I work primarily on modality, both its metaphysics and its epistemology. I've been working on it since I became a graduate student and I don’t see an end to this. Rather, the more I know (or come to believe), the more I feel I need to fine-grain. 

My modality journey started as a metaphysical exploration. The usual: possible worlds, their exact role in modal truth-making and essentialism were core in this exploration. A couple of convictions have accompanied me ever since shortly diving into the metaphysics of modality: modal mind-independence, and a view on possible worlds as mere heuristics.
       After a brief period working on its metaphysics (and feeling uneasy about the grounds for most metaphysical arguments on the matter) the focus of my research shifted towards its epistemology, and I’ve been heavily focused on it for years. Here, I favour a non-uniform position: the canonical method for modal discovery will differ depending on the portion of the modal realm we're inquiring into
       As is to be expected (I believe) both my metaphysical and epistemological explorations started with a phase of negative research, in which I spent some time understanding and scrutinising the views of salient philosophers in the field, like Chalmers, Hale, Peacocke, Williamson and Yablo, among others. 

My positive views were cooking up in the background as I was improving my understanding of the views I wanted to distance myself from. Following a slowly but surely methodological attitude, I started, non-ambitiously, by aiming to explain our modal knowledge of some ordinary possibility facts, such as that I could break my arm. The account I favour here is inductive, non-rationalist and, above all, de re first. Despite its non-ambitiousness, the account provides some of the explanations that, as per what I had argued in past research, the rationalists ought but failed to provide. The first piece of this positive research—'Similarity and Possibility: an epistemology of de re possibility for concrete entities’—is published in Modal Epistemology after Rationalismedited by Bob Fischer and Felipe Leon. This volume, to my mind, marks the non-rationalist turn in the epistemology of modality.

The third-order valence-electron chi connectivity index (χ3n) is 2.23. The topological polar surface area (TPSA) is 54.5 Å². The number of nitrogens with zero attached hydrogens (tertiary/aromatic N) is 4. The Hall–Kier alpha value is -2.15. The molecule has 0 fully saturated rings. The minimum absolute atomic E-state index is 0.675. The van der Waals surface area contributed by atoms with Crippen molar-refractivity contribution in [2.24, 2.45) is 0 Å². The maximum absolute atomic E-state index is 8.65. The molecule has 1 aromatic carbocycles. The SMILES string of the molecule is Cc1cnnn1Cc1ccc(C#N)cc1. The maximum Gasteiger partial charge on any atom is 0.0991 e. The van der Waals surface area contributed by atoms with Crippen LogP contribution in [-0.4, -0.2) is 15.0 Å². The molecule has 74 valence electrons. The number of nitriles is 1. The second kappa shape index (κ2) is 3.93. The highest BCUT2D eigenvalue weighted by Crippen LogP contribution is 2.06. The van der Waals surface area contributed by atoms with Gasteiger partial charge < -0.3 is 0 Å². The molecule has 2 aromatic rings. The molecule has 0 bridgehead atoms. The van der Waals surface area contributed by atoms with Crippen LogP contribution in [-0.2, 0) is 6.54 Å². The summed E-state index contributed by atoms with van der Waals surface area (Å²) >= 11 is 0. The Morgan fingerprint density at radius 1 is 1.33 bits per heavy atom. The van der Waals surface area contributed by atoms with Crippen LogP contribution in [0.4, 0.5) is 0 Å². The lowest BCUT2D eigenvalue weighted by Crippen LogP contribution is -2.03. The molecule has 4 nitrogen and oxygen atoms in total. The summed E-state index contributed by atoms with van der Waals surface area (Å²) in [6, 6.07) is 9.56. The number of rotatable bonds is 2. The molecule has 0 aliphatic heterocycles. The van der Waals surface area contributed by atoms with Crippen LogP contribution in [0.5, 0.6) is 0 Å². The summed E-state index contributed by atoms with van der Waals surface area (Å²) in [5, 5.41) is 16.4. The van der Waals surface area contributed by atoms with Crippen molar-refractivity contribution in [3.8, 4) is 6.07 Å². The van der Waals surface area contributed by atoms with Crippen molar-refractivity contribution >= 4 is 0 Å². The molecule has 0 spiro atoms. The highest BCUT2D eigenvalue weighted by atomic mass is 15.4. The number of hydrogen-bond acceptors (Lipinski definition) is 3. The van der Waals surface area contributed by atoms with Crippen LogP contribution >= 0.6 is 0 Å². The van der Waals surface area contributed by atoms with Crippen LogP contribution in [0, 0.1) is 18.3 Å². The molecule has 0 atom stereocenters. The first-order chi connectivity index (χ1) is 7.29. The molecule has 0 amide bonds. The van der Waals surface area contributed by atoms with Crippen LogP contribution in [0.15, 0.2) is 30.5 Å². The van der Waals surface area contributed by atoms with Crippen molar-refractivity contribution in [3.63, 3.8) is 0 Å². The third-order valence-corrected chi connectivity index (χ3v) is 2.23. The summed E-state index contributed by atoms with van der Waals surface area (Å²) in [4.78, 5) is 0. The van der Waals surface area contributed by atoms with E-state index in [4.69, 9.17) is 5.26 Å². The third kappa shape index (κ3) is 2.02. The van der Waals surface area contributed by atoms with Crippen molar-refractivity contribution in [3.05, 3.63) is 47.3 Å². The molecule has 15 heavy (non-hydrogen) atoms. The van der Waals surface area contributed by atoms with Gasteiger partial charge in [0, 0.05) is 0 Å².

The piece 'Rethinking the epistemology of modality for abstracta' works in tandem with the similarity one, and allows me to increase the overall ambitiousness of the project. This one appeared in Being Necessary: Themes of Ontology and Modality from the work of Bob Hale, edited by Ivette Fred-Rivera and Jessica Leech. In it, I explore the kind of epistemology of modality available to explain our modal knowledge of abstract entities. 
        These two pieces are the very bones of my epistemology of modality. My epistemological research after them is largely focused on fleshing out these bare bones and further developments. (Both these pieces have been developed with support from an AHRC Leadership Fellowship for the project: Towards a non-uniform epistemology of modality.)

Simultaneously to these further developments on my epistemological views on modality, I’m returning to the metaphysics of modality, and this return enjoys what I consider to be a much better epistemic footing. Indeed, my current metaphysical investigation are heavily informed by my acquired view on the epistemology of modality and the limits of our knowability of modal matters. I have expressed some of these informed views in my Modality element. 
        Currently, I’m working on defending a hybrid view on modal truth that shall at once make justice to some of the community’s seemingly incompatible instincts on the matter while reinforcing the grounds for a non-uniform epistemology of modality. This metaphysical project is driving me towards the metaphysics of objects, and this is mainly what I’m battling with at the moment. 

In addition to modality, there are several other areas that also manage to captivate my philosophical thinking. They include Ontology and Epistemology in general, Philosophy of Mathematics and Logic, Formal Logic, Philosophy of Language, Philosophy of Science, and Moral Philosophy.
        To be honest, though, I maximally enjoy those when I can see useful connections to what most worries me in modality; but I guess this is how it works for most of us.


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